A brilliant psychologist, Frank Lloyd Wright, became the spokeman for American architecture around the world. He understood human needs and administered to them through his work. Above all he sought repose, a restful environment free of tension which catered to the mental health and happiness of the indweller. Born in Richland Center, Wisconsin, in 1890, Wright not only influenced this area with his Prairie Style architecture, but expanded to Los Angeles, Phoenix, New York, and eventually beyond the boundaries of the United States.

Wright conceived of the interior space in terms of rooms overlapping and interpenetrating--often at the corners. Use areas were defined by screaning devices and subtle changes in ceiling heights. For Wright, spaces were defined rather than enclosed, and use was relative to the individual rather than absolute.

Until the outbreak of war in 1914, Wright continually evolved the prairie house toward greater abstraction in Oak Park, near Chicago. Roofs and balconies gradually became flat, hovering slabs, and a geometric interplay between verticals and horizontals replaced an emphais upon wall. Even his non-residential work reflected this development: the Larkin Administration Building and Unity Temple reiterated geometric shapes and the uselessness of a visible roof.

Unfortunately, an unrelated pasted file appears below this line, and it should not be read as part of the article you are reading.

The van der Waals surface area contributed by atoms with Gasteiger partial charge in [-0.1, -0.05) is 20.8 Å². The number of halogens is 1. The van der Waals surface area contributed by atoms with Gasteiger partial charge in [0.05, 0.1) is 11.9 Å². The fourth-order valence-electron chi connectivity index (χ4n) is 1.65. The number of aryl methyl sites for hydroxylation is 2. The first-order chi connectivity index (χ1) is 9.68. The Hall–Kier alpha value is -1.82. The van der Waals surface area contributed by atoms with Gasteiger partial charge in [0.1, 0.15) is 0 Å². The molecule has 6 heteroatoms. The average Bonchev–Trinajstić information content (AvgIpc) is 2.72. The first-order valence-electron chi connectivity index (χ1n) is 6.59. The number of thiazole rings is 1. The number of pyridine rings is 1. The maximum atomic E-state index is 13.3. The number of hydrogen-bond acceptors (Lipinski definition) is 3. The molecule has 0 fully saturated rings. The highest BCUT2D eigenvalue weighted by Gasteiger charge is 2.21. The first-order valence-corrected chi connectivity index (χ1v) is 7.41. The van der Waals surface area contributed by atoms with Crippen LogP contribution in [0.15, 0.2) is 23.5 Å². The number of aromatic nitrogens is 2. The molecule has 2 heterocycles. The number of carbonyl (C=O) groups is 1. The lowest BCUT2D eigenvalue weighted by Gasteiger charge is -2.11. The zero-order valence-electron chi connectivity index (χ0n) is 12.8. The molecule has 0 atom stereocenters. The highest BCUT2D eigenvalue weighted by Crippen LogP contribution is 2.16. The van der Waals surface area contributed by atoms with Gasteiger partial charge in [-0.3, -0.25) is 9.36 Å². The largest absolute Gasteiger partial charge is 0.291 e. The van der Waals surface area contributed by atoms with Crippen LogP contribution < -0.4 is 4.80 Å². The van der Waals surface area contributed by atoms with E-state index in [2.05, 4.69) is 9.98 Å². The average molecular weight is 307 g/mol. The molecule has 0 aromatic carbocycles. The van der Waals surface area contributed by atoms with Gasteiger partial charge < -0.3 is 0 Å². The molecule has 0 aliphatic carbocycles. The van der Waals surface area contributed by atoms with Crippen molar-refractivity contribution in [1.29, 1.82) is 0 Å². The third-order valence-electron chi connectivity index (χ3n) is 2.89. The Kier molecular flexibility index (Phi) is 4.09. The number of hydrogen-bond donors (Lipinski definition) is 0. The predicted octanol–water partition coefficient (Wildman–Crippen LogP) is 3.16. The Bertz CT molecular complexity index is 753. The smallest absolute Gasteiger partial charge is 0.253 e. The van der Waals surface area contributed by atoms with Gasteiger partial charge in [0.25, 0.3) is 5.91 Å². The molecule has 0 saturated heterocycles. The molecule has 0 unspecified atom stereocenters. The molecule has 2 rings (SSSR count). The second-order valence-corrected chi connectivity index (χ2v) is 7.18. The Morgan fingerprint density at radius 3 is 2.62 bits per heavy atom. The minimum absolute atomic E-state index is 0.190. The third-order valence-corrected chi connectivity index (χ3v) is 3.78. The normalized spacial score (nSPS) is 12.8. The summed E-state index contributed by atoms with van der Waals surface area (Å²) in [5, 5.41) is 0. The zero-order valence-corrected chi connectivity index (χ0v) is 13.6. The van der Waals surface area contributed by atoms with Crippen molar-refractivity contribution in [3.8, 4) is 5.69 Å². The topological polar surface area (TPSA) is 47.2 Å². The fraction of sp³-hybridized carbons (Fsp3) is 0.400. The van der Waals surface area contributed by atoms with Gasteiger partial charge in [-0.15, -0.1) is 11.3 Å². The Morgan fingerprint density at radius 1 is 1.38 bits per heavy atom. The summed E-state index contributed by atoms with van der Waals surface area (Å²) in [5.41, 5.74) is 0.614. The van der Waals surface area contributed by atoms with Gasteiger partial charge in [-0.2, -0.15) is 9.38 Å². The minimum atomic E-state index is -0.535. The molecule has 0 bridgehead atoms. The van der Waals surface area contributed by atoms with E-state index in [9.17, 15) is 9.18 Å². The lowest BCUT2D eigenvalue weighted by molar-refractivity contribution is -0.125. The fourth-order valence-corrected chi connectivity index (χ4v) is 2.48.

In the 1920s in Los Angeles, Wright continued to develop his architectural vocabulary with cast blocks of concrete. Especially of note are the residences known as the Hollyhock House for Adine Barnsdall, the Freeman House, and the Ennis-Brown House in Griffith Park. Each house has its own distinctive signature block design, a natural form reduced to pure geometry.

In 1936 he designed and built both Fallingwater in Connecticut and the Johnson Administration building. Near Phoenix, Arizona, he built Taliesin West as a winter retreat. His last project during his long and illustrious life was the Guggenheim Museum in Manhattan. A circular spiral of a building, the Guggenheim became an icon of New York architecture.
 
 
  

Selected Architects: Gregory Ain | Stiles Clements | Charles Eames | A. Quincy Jones |
Raymond Kappe | Pierre Koenig | John Lautner | Clifford May | Richard Neutra | Rudolph
M. Schindler
| Raphael Soriano | Frank Lloyd Wright | Lloyd Wright

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